Day 4 was a day noone will ever forget. All five of us piled into the 6.5m Coraline and headed about 6mile offshore to a few lumps that hadn’t been touched in months due to the prevailing poor weather conditions. Within minutes of anchoring it was bent rods all round as we hooked up left right and center. It was either Coral Trout, Dhufish, Estuary Cod, Spangled Emperor or Snapper on the bottom or Spanish Mackerel on the floaters. Everything we touched turned to gold. This mayhem lasted for about an hour before we up anchored and moved to a nearby spot where we experienced a serious case of deja vous.

 

Robbie-Dhufish-3

Another one of many small to medium sized Dhufish caught during the trip

 

Early on in the piece we reached our bag limit of 2 category 1 demersal fish per person plus a few Spanish Mackerel, which meant that most fish we caught had to be released. Due to the water depth being so shallow all but 1 of the fish were released successfully without the aid of a release weight. However, after about 2 hours of total mayhem we decided it was best to leave the fish alone and head to shore for lunch and a few coldies. The weather turned sour in the afternoon so we kicked back at the cabin once again to spin a few yarns and enjoy a feed of crays, chips, salad and YFT sashimi.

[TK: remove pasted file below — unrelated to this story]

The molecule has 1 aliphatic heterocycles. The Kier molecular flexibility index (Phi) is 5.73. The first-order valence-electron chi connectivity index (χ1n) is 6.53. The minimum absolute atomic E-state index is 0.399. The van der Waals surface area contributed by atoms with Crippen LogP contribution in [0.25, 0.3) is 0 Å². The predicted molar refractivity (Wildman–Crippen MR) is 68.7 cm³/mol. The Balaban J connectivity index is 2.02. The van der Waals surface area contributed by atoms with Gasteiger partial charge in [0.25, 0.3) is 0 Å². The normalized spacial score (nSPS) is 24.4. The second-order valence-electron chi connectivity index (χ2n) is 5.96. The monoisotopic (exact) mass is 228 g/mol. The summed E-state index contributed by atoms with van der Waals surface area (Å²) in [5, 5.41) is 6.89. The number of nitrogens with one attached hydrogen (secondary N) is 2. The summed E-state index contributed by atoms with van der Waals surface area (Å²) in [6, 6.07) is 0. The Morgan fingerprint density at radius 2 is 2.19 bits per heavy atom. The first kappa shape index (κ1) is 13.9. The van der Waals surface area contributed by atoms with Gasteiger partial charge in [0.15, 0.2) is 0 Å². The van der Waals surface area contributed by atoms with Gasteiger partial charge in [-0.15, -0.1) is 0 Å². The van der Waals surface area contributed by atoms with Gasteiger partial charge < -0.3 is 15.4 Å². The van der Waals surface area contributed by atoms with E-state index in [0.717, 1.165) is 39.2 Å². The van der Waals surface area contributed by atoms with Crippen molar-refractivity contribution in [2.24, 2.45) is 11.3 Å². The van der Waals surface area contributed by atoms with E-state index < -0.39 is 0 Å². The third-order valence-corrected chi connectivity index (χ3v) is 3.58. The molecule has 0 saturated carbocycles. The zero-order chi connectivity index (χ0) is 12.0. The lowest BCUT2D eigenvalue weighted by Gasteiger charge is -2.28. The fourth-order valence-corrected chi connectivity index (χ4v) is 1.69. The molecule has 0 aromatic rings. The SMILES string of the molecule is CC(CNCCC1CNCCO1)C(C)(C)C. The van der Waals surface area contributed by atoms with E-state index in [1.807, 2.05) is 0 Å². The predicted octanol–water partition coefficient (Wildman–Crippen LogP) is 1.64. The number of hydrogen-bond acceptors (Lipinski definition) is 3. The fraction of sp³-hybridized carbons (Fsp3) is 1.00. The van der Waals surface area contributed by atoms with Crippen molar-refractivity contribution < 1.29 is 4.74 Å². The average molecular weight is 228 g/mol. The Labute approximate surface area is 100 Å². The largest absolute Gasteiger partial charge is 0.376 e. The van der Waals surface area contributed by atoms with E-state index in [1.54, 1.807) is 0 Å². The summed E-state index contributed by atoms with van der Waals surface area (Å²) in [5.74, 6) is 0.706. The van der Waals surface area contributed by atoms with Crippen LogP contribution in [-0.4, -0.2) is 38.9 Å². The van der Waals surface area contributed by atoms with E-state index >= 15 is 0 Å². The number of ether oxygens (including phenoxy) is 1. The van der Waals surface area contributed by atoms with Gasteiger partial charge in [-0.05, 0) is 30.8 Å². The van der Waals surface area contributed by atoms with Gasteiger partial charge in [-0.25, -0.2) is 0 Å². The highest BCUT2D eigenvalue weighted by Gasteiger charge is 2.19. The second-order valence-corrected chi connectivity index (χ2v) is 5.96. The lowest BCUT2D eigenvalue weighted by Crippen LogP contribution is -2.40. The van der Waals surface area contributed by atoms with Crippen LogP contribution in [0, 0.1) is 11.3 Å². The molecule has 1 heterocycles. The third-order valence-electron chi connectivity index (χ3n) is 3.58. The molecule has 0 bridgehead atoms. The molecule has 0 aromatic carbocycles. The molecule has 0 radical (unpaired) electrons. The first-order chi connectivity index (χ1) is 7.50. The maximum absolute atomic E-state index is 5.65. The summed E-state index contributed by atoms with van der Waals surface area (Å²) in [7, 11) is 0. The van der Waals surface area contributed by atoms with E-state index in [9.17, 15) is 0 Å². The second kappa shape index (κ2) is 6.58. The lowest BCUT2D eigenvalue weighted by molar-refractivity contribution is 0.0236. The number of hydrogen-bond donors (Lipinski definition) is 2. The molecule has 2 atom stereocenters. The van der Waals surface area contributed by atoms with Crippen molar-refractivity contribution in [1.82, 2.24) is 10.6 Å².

Robbie-Coral-Trout-2

Most Coral Trout boated were red fish like this, among the other colours were brown and green

 

Matty-Coral-Trout

Look at those conditions! Perfect for pulling quality Coral Trout like the one Matty is showcasing here

 

Day 5 was basically an exact replica of day 4 except that the early morning wind was a little stronger. Nonetheless we punched out into the 10-15knot sou’easter, dropped the pick and were once again greeted by the locals…and needless to say they were hungry! By the end of the session we had reached saturation point. We had caught enough fish to sink a small ship and we all had a few kilos of fillets to take home to our families. After what was unanimously determined the best fishing trip ever we made the call to end the trip on a high and head home to Perth, one day early.

 

Jeff-Coral-Trout

Jeff looking stoked with yet another first, this time a rather green coloured Coral Trout

 

 

By midday on Day 6 we were on the road, headed for the hustle and bustle of Metropolitan Perth. The morning consisted of pulling the pots for another half a dozen crays, retrieving the boat, packing the 4WD’s and saying our goodbyes. If you ever visit the region be sure to stay a night or two at the Port Gregory Caravan Park. The owners Tim, Sam and their two kids are a top young family that have done a great job making the park a perfect place to unwind after a big day on the water.
 

By Robbie Riches – Get Fishing Founder and Managing Director